Three 20th-century presidents elected to second terms by overwhelming margins — FDR, Lyndon Johnson and Richard Nixon — were ultimately weakened by political overreaching. The escalation of the war in Vietnam undid Johnson, while FDR’s Supreme Court-packing plan and unsuccessful attempt to unseat conservative Democrats in the 1938 elections showed weakened political prowess.
Nixon undermined his reputation with ruthless tactics in the 1972 election to make up for the divided electoral result of 1968. He got what he wanted, winning a near-historic share of the vote after calling on a “silent majority” of Americans disaffected with liberalism. But did he receive a mandate for his brand of combative, sometimes lawless politics? No — the Watergate scandal destroyed his presidency.
2. A president has more freedom in a second term.
It is a common assumption that a second-term president, liberated from worries about reelection, can pursue bold objectives that would have been unachievable during a first term. But history shows that presidents can lose steam if they aren’t careful.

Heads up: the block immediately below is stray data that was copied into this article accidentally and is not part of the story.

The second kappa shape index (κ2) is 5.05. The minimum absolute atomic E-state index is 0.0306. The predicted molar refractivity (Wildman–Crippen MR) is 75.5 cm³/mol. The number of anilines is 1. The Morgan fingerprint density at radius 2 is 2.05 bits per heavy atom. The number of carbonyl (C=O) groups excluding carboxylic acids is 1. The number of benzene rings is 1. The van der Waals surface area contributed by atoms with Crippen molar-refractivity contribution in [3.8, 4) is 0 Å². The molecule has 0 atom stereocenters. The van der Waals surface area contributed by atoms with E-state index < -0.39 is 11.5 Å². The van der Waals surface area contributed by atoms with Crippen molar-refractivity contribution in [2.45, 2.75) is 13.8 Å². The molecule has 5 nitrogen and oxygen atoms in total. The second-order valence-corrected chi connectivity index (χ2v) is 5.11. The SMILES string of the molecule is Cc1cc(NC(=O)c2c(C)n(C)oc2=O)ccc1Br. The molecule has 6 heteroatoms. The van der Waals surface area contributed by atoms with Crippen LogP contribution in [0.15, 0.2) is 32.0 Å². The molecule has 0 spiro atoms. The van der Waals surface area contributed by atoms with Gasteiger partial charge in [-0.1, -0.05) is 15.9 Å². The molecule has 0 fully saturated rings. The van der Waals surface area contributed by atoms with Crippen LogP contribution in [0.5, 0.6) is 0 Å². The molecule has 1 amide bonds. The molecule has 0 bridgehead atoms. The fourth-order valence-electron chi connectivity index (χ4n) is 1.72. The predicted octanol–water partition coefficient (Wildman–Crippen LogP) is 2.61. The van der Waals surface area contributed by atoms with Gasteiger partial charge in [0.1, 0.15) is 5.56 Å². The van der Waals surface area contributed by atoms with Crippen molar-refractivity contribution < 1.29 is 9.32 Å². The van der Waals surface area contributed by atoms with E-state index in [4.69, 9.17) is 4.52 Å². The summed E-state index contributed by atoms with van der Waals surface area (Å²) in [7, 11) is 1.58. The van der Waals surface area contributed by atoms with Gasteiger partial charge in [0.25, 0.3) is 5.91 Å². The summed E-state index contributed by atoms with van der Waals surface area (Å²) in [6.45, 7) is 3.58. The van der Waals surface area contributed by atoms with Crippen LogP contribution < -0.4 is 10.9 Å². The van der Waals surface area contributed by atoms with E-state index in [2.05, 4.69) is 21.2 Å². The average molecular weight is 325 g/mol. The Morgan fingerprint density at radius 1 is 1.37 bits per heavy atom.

The alliances that brought a president to office may show underlying weaknesses, as when the reaction to the 1965 Watts riots exposed fissures in Johnson’s civil rights coalition. Trusted advisers may leave the White House for jobs elsewhere in the government or the private sector, as James Baker did during Reagan’s second term.
Reagan’s last term did include bipartisan successes such as tax reform and breakthroughs with the Soviet Union. But these were undermined by the drift and bad decision-making that led to the Iran-Contra scandal.
Policies that originated in the first term can also bear bitter fruit in the second, as when Bush’s decision to invade Iraq turned sour and his endorsement of economic deregulation — which stretched back to the Clinton years — helped bring on a financial crisis and a recession.
3. The movement for presidential term limits emerged only after Roosevelt was elected four times.
The 22nd Amendment, ratified in 1951, set the formal two-term limit. But Americans have sought presidential term limits since the Constitutional Convention of 1787, when the idea of one seven-year term was proposed but rejected.
Some believe that George Washington retired after his second term to set a precedent that would prevent a president from serving for life. But Washington’s decision was prompted by his lack of enthusiasm for continuing in office. It was Thomas Jefferson who helped cement the custom, citing a need to establish a limit when he chose not to stand for office again at the conclusion of his second term. Several decades later, in 1844, the Whig Party platform called for “a single term for the presidency.”